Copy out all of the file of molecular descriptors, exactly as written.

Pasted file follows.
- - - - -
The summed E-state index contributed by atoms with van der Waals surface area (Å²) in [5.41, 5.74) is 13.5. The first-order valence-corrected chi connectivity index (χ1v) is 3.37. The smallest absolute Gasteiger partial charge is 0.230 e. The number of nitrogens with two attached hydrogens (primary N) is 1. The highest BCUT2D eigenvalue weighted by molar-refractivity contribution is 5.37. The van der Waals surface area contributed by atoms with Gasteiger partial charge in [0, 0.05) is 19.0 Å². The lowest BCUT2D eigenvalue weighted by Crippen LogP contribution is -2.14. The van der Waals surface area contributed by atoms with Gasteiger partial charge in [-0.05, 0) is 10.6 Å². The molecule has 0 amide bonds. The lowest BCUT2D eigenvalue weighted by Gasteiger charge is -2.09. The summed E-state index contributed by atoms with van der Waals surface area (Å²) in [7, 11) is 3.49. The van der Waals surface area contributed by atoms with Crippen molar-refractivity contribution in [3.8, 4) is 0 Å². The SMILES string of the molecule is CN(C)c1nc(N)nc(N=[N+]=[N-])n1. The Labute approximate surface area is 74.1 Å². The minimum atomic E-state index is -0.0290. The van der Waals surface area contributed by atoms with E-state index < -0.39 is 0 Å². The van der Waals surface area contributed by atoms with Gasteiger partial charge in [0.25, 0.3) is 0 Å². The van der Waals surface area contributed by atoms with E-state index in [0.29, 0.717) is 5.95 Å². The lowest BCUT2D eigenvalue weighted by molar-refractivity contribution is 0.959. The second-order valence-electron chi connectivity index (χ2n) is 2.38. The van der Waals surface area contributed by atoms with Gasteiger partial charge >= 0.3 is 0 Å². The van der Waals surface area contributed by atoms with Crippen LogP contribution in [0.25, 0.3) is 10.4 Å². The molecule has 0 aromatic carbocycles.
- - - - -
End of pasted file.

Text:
The summed E-state index contributed by atoms with van der Waals surface area (Å²) in [5.41, 5.74) is 13.5. The first-order valence-corrected chi connectivity index (χ1v) is 3.37. The smallest absolute Gasteiger partial charge is 0.230 e. The number of nitrogens with two attached hydrogens (primary N) is 1. The highest BCUT2D eigenvalue weighted by molar-refractivity contribution is 5.37. The van der Waals surface area contributed by atoms with Gasteiger partial charge in [0, 0.05) is 19.0 Å². The lowest BCUT2D eigenvalue weighted by Crippen LogP contribution is -2.14. The van der Waals surface area contributed by atoms with Gasteiger partial charge in [-0.05, 0) is 10.6 Å². The molecule has 0 amide bonds. The lowest BCUT2D eigenvalue weighted by Gasteiger charge is -2.09. The summed E-state index contributed by atoms with van der Waals surface area (Å²) in [7, 11) is 3.49. The van der Waals surface area contributed by atoms with Crippen molar-refractivity contribution in [3.8, 4) is 0 Å². The SMILES string of the molecule is CN(C)c1nc(N)nc(N=[N+]=[N-])n1. The Labute approximate surface area is 74.1 Å². The minimum atomic E-state index is -0.0290. The van der Waals surface area contributed by atoms with E-state index < -0.39 is 0 Å². The van der Waals surface area contributed by atoms with Gasteiger partial charge in [0.25, 0.3) is 0 Å². The van der Waals surface area contributed by atoms with E-state index in [0.29, 0.717) is 5.95 Å². The lowest BCUT2D eigenvalue weighted by molar-refractivity contribution is 0.959. The second-order valence-electron chi connectivity index (χ2n) is 2.38. The van der Waals surface area contributed by atoms with Gasteiger partial charge >= 0.3 is 0 Å². The van der Waals surface area contributed by atoms with Crippen LogP contribution in [0.25, 0.3) is 10.4 Å². The molecule has 0 aromatic carbocycles.